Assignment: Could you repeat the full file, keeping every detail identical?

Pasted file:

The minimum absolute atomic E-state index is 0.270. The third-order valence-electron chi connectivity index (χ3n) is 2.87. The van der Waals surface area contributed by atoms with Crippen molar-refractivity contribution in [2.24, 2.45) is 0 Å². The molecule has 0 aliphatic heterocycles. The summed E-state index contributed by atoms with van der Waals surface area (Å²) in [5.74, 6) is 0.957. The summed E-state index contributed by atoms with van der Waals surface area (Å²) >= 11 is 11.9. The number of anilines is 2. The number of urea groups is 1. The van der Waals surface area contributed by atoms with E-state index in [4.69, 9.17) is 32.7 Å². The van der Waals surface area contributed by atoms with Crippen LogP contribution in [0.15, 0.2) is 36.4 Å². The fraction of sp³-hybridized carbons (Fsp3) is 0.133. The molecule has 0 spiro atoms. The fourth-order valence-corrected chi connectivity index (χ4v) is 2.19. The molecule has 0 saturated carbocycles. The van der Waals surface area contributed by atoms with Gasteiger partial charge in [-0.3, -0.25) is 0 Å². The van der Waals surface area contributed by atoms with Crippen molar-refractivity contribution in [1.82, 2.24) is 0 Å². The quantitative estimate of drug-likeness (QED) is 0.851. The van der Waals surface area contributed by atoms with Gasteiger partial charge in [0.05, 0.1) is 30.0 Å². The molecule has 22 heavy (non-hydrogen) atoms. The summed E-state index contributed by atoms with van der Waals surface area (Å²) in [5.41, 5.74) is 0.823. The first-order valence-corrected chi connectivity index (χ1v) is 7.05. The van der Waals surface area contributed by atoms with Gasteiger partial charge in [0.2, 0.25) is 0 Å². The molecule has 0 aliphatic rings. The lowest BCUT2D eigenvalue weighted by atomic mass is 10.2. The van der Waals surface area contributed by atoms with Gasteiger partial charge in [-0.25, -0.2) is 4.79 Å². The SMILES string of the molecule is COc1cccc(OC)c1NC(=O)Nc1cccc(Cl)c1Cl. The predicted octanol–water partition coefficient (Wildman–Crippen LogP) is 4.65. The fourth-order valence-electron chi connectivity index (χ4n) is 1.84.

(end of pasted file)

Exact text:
The minimum absolute atomic E-state index is 0.270. The third-order valence-electron chi connectivity index (χ3n) is 2.87. The van der Waals surface area contributed by atoms with Crippen molar-refractivity contribution in [2.24, 2.45) is 0 Å². The molecule has 0 aliphatic heterocycles. The summed E-state index contributed by atoms with van der Waals surface area (Å²) in [5.74, 6) is 0.957. The summed E-state index contributed by atoms with van der Waals surface area (Å²) >= 11 is 11.9. The number of anilines is 2. The number of urea groups is 1. The van der Waals surface area contributed by atoms with E-state index in [4.69, 9.17) is 32.7 Å². The van der Waals surface area contributed by atoms with Crippen LogP contribution in [0.15, 0.2) is 36.4 Å². The fraction of sp³-hybridized carbons (Fsp3) is 0.133. The molecule has 0 spiro atoms. The fourth-order valence-corrected chi connectivity index (χ4v) is 2.19. The molecule has 0 saturated carbocycles. The van der Waals surface area contributed by atoms with Gasteiger partial charge in [-0.3, -0.25) is 0 Å². The van der Waals surface area contributed by atoms with Crippen molar-refractivity contribution in [1.82, 2.24) is 0 Å². The quantitative estimate of drug-likeness (QED) is 0.851. The van der Waals surface area contributed by atoms with Gasteiger partial charge in [0.05, 0.1) is 30.0 Å². The molecule has 22 heavy (non-hydrogen) atoms. The summed E-state index contributed by atoms with van der Waals surface area (Å²) in [5.41, 5.74) is 0.823. The first-order valence-corrected chi connectivity index (χ1v) is 7.05. The van der Waals surface area contributed by atoms with Gasteiger partial charge in [0.2, 0.25) is 0 Å². The molecule has 0 aliphatic rings. The lowest BCUT2D eigenvalue weighted by atomic mass is 10.2. The van der Waals surface area contributed by atoms with Gasteiger partial charge in [-0.25, -0.2) is 4.79 Å². The SMILES string of the molecule is COc1cccc(OC)c1NC(=O)Nc1cccc(Cl)c1Cl. The predicted octanol–water partition coefficient (Wildman–Crippen LogP) is 4.65. The fourth-order valence-electron chi connectivity index (χ4n) is 1.84.